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Benefits of Aromatherapy

Whether it is the scent of freshly baked cookies or freshly cut flowers, certain aromas can have an effect on us. Those effects may differ from person to person. For example, the scent of lavender may have a calming effect on one person while it gives another person nothing more than a headache. Though the benefits of aromatherapy are still being researched, there are many people who swear by its powers.

Aromatherapy is the use of essential oils for therapeutic purposes. These oils are extracted from plants and then distilled to a highly concentrated oil. Whether simply inhaled from a distance or applied to the skin through massage or bath, these scented oils stimulate the nose’s smell receptors. Different scents can trigger different emotional responses. For example, the popular scent of vanilla may trigger calming childhood memories, while a citrus scent may act as an invigorating “pick me up” just like a glass of orange juice in the morning.
Although the benefits of aromatherapy on the mind range from relaxation to improved concentration and invigoration, it is important not to ignore its effect on the body. Since the scent of essential oils can provide a healthy emotional balance, it should be recognized that this healthy balance can help ward off physical problems.
Researchers tend to agree that stress can elicit physical side effects in people that include an array of heart problems. Therefore, if aromatherapy reduces stress, it may indirectly reduce the chances of heart attacks and high blood pressure.
The use of essential oils in aromatherapy is often coupled with massage therapy and foot baths. There are certain oils that have specific benefits to the largest organ of the human body: the skin.  After absorbed by the skin, the oils travel to individual cells where they can work their magic. Their powerful properties include deodorizing, cleansing, toning, and balancing. Certain oils, such as lavender oil, have all three properties. It is also much safer than other oils, as it can be diluted up to 20 percent (Note:  Different oils have a different dilution ratio, so please be sure to consult a dilution chart). If you have oily skin, lavender oil can actually prevent it. In contrast, it also moisturizes dry and flaky skin.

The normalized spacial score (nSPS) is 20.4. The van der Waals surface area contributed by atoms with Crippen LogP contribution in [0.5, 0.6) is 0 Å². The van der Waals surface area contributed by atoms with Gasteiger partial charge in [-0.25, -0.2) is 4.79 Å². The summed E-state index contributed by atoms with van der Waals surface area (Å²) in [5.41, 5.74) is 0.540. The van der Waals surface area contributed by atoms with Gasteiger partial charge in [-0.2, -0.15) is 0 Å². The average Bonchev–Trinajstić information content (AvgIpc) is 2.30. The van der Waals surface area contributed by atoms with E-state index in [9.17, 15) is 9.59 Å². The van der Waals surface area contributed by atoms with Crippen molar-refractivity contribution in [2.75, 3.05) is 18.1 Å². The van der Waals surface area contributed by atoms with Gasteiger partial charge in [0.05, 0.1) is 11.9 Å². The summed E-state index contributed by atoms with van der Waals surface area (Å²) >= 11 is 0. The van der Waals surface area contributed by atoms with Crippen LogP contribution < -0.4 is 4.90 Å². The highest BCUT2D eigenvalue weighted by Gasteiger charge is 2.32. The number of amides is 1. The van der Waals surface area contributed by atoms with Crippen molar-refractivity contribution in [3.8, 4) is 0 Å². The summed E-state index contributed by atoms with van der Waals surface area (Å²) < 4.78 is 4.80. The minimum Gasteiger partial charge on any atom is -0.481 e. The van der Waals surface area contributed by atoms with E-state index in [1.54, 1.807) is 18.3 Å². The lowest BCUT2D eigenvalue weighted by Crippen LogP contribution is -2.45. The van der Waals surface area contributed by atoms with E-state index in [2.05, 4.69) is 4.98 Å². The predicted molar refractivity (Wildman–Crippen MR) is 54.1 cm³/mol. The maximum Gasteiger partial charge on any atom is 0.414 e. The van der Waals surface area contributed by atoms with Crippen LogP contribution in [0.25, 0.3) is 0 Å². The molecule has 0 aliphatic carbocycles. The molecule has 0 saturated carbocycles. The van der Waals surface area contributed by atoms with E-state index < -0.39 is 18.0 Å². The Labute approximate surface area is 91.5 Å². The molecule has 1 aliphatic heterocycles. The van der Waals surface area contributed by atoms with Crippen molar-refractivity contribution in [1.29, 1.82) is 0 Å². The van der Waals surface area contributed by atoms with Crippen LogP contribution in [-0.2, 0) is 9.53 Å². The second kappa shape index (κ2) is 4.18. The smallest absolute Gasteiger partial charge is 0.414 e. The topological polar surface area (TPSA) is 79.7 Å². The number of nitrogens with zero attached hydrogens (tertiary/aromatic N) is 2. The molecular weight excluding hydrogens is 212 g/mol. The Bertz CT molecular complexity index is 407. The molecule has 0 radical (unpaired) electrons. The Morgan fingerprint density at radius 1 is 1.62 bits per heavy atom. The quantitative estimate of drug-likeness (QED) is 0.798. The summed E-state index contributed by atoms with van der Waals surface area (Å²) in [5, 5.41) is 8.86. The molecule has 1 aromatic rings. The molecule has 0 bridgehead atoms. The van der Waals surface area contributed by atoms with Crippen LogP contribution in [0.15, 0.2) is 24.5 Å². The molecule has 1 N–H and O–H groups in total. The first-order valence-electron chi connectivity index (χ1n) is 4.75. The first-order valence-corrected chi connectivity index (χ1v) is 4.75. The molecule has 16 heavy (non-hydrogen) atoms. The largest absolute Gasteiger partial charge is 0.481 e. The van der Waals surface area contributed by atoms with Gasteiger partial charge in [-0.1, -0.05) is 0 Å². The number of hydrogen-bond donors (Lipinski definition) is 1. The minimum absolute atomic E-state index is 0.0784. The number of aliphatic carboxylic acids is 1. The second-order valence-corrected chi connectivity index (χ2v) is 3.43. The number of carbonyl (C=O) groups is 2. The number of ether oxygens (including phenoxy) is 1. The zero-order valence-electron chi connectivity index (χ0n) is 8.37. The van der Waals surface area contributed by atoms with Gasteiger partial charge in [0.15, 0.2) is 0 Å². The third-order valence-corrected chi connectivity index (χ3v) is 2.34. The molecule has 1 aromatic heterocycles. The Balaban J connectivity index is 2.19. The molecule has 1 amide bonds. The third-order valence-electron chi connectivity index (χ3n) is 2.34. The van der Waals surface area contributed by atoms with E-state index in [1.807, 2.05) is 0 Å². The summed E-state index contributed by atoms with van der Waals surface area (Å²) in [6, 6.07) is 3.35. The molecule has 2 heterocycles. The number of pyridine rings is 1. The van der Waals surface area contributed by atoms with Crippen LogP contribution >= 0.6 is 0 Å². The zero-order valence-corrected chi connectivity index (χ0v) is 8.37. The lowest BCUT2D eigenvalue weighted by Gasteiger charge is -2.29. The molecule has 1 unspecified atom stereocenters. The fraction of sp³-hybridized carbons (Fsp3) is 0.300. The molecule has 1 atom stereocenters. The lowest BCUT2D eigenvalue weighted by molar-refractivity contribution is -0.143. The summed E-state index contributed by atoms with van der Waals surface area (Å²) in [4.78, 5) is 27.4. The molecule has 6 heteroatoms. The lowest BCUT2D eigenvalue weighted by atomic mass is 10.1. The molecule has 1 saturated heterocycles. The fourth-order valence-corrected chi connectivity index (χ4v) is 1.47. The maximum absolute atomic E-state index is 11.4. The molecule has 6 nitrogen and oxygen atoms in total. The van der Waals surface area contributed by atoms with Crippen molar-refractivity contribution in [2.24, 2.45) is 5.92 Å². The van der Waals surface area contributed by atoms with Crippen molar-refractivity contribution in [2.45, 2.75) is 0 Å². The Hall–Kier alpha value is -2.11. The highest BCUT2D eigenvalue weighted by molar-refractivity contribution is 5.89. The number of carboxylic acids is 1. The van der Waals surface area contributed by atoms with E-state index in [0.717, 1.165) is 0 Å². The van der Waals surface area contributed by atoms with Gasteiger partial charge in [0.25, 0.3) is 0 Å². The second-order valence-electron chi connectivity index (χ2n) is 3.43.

To see how aromatherapy can work for you, try experimenting with a few different oils and methods. For immediate relief, you can inhale the oil directly or you can enjoy it over time by diffusing it and letting it penetrate the room. For example, a few drops of chamomile oil placed onto a cloth can relieve stress. Simply bring it near the nose and inhale deeply. There are also products that diffuse the oils, such as wooden reeds or electric lamps. Try sandalwood, vanilla, or rose for a calming effect in the bedroom at night or try lemon, peppermint, or basil in the office where you need more energy.
Although the benefits of aromatherapy are abundant, it is important to know that essential oils are not regulated by the Food and Drug Administration. Be sure to consult a physician if any adverse reactions occur.

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